Over the weekend, my boys and I were enchanted by the six books that comprise The Thinking Girl's Treasury of Real Princesses, written by Shirin Yim Bridges, and illustrated by Albert Nguyen (Goosebottom Books, 2010). Each book tells of a different princess, how she gained power, and what she did with it. And each book taught us something new, and kept us engrossed from start to finish.
Important Note: Mothers of sons--don't be put off by the "girls" and the "princesses" of the title. These are books that my boys (10 and 7) loved--they begged me to keep reading, and were sad when we reached the last book!
Not only do these books tell the stories of woman you might never have heard of (but who were really important! who did great things! who should have gotten more page time in the history books!), the writing is spot on for young readers--a slightly wry authorial voice, tricky concepts and vocabulary words nicely explained, and, more generally, swinging story telling, interspersed with kid friendly sections describing what they wore and what they ate.
The series begins with Hatshepsut of Egypt, the woman who became Pharaoh. We had certainly heard of her before, but still were interested in the details of her life.The next three princesses, though, were new to all of us. Artemisia, ruler of the Persian vassal state of Caria (in modern Turkey) who commanded a flotilla of ships in Xerxes' war against ancient Greece, Sorghaghtani of Mongolia, who effectively ruled the homeland of the Mongol empire, and Qutlugh Terkan Khatun of Kirman, responsible for the golden age of her country (part of the 13th/14th century Il Kahnate in what is Iran today). Three strong, effective women whose accomplishments were truly remarkable.
Next in the series comes Isabella of Castile (the one who sent Columbus off exploring), and although I had certainly heard of her, I needed reminding about what she had done--driving the Moors from Grenada, and launching the Spanish Inquisition. Not such a nice princess.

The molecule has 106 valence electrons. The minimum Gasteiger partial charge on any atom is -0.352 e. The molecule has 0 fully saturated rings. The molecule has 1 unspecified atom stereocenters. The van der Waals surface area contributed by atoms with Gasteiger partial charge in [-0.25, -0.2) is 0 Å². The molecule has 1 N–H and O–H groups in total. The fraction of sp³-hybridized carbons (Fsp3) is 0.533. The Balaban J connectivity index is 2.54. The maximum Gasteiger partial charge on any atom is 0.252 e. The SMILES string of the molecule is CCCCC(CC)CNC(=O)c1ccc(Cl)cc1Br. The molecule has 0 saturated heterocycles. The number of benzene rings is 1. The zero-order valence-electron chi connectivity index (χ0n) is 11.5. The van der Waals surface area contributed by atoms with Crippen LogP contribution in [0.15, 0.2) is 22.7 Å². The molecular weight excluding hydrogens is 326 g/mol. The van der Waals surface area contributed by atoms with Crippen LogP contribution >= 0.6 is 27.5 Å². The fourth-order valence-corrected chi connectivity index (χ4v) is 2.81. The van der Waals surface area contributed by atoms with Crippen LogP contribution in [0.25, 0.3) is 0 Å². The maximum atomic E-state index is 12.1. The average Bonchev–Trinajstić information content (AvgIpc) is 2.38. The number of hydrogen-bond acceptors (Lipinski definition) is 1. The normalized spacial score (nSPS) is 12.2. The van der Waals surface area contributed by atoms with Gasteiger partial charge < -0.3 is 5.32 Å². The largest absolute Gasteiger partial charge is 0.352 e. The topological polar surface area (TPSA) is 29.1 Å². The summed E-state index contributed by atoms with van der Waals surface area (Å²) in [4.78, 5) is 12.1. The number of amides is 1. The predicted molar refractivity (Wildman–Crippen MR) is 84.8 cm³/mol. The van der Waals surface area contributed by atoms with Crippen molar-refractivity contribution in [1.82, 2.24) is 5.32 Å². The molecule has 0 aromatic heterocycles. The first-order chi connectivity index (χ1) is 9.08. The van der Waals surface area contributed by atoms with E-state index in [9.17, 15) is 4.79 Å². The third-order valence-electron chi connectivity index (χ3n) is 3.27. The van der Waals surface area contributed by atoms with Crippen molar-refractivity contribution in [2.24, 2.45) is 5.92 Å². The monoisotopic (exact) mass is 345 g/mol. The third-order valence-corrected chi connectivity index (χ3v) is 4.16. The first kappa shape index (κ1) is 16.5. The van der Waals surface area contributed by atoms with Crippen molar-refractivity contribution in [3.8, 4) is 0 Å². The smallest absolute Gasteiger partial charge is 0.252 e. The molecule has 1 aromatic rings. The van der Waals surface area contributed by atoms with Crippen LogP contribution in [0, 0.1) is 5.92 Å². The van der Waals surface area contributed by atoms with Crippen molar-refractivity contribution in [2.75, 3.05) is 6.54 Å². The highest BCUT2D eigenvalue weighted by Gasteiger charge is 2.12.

The final book features Nur Jahan of India, who was effectively the ruler of the Moghul empire of India in the early 17th century, and who, while riding on an elephant, inside a howdah, shot and killed four tigers with only six bullets. She did other things too--like others of these women, she put her keen intelligence to work promoting trade and efficiency.
I am so very pleased to have been able to share this series with my boys--our knowledge of history and geography went up several notches (for instance, the Moghul Empire was only lightly touched on in my education, and I don't think I'd ever heard of the Il Khanate before). And more generally, I think it's great that they have more powerful women in their mental map of the past.
I wish the publisher had included a bit more back matter of supplemental facts, sources for the information, and where to go to see more pictures and find out more...but mainly this is just because my curiosity has been well and truly piqued! (And I wish Artemisia hadn't been made a blond--both unnecessary and unlikely. Sigh).
But what I really truly hope for is that there will be more books in the series--with more great princesses I've never heard about, from places that weren't front and center in my school education! This series truly fills an educational void (it would have made Third Grade Biography Breakfast so much more interesting if my son's school had had these!!!), and they are great books to share with your kids as read-alouds. I sincerely recommend them (but if you can only get one, my favorite is Sorghaghtani).
Thank you very much, Goosebottom Books, for the review copies.
Today's Non-Fiction Monday round-up is at The Cat and the Fiddle!